The Lego Baron: Inside the mind of expert Lego builder Baron Von Brunk

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Lego blocks aren't just for kids anymore. If anything, adults may have cornered the market on its awesomeness. Here, people are constructing motorized wheelchairs from Lego blocks and Mindstorms NXT kits. There, people are making microscopessupercomputers, fully functional go-karts, and giant NES controllers that can double as a coffee table if you're willing to risk an electrical malfunction of epic proportions.

Meet Julius “The Baron” Von Brunk.

Baron Von Brunk, whose work we've featured several times before, claims a life-long fondness for the popular line of construction toys (he even has a Lego minifig tattoo). "My first Lego sets were given to me around age 2 or 3 (to hell with those choking hazard warnings!) back in the mid-1980s when Lego models were simpler and didn’t have licensed tie-ins (like Star Wars or Harry Potter)," Von Brunk told GeekTech. "The word 'Lego' was actually the first word I learned how to spell—far before my own first name Julius."

Von Brunk says he's been building custom Lego models for as long as he can remember. However, it wasn't until late 2011—at a burlesque show, no less—that it occurred to him that he would need to build something special to catapult him into the public eye.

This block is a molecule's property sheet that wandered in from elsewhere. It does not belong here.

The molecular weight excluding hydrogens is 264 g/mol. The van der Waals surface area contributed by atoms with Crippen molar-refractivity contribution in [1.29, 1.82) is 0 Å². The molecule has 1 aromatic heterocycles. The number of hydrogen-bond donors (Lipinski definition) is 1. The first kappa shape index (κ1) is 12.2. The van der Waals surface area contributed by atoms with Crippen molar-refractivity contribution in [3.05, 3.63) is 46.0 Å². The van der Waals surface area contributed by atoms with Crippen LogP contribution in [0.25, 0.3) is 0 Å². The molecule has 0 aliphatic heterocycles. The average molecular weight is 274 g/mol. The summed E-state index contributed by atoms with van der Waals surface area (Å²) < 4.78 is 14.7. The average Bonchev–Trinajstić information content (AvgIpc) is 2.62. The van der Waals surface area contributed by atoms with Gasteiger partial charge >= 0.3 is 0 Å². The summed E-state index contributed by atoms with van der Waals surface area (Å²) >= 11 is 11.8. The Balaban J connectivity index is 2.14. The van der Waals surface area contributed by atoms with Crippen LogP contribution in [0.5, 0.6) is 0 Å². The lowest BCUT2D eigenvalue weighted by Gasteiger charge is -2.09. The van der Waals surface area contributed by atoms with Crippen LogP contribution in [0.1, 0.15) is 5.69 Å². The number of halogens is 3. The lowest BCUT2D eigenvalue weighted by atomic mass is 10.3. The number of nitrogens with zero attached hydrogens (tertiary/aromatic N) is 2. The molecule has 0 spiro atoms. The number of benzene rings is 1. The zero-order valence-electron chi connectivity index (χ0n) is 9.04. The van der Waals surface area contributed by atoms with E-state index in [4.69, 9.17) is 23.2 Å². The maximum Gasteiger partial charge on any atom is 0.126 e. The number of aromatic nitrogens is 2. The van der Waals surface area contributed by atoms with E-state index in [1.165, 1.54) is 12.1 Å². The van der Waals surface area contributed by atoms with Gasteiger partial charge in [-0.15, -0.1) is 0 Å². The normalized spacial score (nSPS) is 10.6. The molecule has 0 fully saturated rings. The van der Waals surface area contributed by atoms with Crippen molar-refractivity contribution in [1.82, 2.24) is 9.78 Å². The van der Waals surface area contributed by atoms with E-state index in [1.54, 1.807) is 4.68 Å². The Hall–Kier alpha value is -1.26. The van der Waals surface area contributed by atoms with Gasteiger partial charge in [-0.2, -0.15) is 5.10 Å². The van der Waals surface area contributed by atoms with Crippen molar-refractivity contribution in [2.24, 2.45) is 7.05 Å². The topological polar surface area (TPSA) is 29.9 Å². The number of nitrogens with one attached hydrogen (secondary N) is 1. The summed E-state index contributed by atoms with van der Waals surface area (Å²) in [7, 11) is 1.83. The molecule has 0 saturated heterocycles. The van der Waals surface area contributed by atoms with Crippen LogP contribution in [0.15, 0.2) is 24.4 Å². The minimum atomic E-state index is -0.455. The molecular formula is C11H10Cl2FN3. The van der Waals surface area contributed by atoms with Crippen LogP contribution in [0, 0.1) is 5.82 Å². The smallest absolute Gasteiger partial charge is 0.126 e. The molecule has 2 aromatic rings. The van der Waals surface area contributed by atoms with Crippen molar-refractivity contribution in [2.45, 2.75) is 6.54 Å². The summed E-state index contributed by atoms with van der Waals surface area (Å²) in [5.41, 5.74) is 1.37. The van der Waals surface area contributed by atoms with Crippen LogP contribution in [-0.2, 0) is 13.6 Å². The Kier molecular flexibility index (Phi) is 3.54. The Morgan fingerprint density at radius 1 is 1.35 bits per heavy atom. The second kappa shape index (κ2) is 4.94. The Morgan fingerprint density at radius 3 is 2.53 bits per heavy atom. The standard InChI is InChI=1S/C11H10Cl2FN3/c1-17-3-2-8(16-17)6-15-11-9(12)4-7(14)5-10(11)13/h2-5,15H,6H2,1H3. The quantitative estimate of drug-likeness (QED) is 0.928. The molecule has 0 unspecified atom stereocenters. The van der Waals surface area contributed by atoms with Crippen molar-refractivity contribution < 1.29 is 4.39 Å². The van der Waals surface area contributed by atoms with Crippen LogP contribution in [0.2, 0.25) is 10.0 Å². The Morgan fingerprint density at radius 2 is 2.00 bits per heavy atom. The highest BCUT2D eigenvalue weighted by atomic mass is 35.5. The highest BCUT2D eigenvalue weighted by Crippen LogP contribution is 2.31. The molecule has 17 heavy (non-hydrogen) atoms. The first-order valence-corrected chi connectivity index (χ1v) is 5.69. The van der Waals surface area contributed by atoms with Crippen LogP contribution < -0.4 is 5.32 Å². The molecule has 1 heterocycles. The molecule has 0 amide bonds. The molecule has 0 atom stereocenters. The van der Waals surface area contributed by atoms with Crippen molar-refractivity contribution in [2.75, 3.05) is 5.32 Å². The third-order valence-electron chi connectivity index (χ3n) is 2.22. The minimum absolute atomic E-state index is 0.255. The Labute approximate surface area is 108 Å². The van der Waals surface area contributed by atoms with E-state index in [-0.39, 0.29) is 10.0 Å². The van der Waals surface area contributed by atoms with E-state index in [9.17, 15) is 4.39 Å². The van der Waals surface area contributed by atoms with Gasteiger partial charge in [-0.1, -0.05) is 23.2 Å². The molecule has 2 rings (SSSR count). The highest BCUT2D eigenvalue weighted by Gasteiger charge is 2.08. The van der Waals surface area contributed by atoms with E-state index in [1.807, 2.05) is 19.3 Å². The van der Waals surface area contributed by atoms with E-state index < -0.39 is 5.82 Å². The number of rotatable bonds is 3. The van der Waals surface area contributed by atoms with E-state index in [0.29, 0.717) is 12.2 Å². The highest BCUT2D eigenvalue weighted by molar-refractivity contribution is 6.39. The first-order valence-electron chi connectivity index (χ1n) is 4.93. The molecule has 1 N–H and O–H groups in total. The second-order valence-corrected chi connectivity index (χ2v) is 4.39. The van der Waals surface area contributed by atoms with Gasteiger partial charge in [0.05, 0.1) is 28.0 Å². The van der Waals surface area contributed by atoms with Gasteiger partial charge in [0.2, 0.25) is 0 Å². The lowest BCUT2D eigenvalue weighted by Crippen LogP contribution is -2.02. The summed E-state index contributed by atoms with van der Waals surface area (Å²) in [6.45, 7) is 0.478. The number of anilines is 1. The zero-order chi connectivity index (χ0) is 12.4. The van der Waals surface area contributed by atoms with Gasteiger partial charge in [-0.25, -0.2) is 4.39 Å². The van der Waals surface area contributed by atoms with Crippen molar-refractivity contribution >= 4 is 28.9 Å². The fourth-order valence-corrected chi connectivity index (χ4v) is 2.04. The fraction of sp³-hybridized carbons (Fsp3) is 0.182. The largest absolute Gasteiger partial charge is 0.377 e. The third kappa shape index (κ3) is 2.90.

“Basically, my lack of feedback initially was discouraging me, and I needed to make one helluva massive creation to put my name in Lego history—thus the idea for the Fireflower airship was born!”

Click for larger!

Months of work followed, and by February 2012, he was done with the massive re-creation of the Super Mario 3-inspired airship. Though impressive in its own right, it wasn't the Fireflower airship exactly that set the Internet's heart a-flutter.

As he built the airship, Von Brunk stumbled across the idea of crafting Mario- and Luigi-themed Transformers that could turn into life-sized NES controllers. It didn't quite work out. Logistical issues arose, thereafter leading Von Brunk into abandoning some of his initial plans. Though they were no longer styled after what is arguably the world's best loved plumbers, the Legoformers eventually came into being.

And that's when fame struck:

"Right after its initial hype, the airship was completed and photographed, and sure enough went viral—and received the same praise from the earlier websites, who said things like, 'Remember a few weeks back when we showed that awesome Nintendo Zapper Transformer? Well, the guy who built it finally outdid himself. . . Behold, The Fireflower!' Domaster was also a huge success when released in mid-March 2012; it lit up Reddit, Tumblr, and Twitter respectively! The result was a significant increase to my Facebook fanbase, more Twitter/Tumblr followers, and of course a personal e-mail from Nintendo Power and Nintendo Gamer magazines asking me to do interviews!"

Since then, Von Brunk has come up with a variety of impressive Lego models, the most recent of which is his giant, working (!) coffee table-sized NES controller. When asked about what possessed him to create it, Von Brunk explained that it was a "bastard byproduct of an aborted shot of achieving fame."

"Long story short: In June 2012, I was contacted by Ripley’s Believe it or Not! in Times Square to do a publicity stunt—to create a giant Lego statue from start to finish, nonstop, televised for the public—and the statue had to be a humorous or obscure monument for a random day in July.”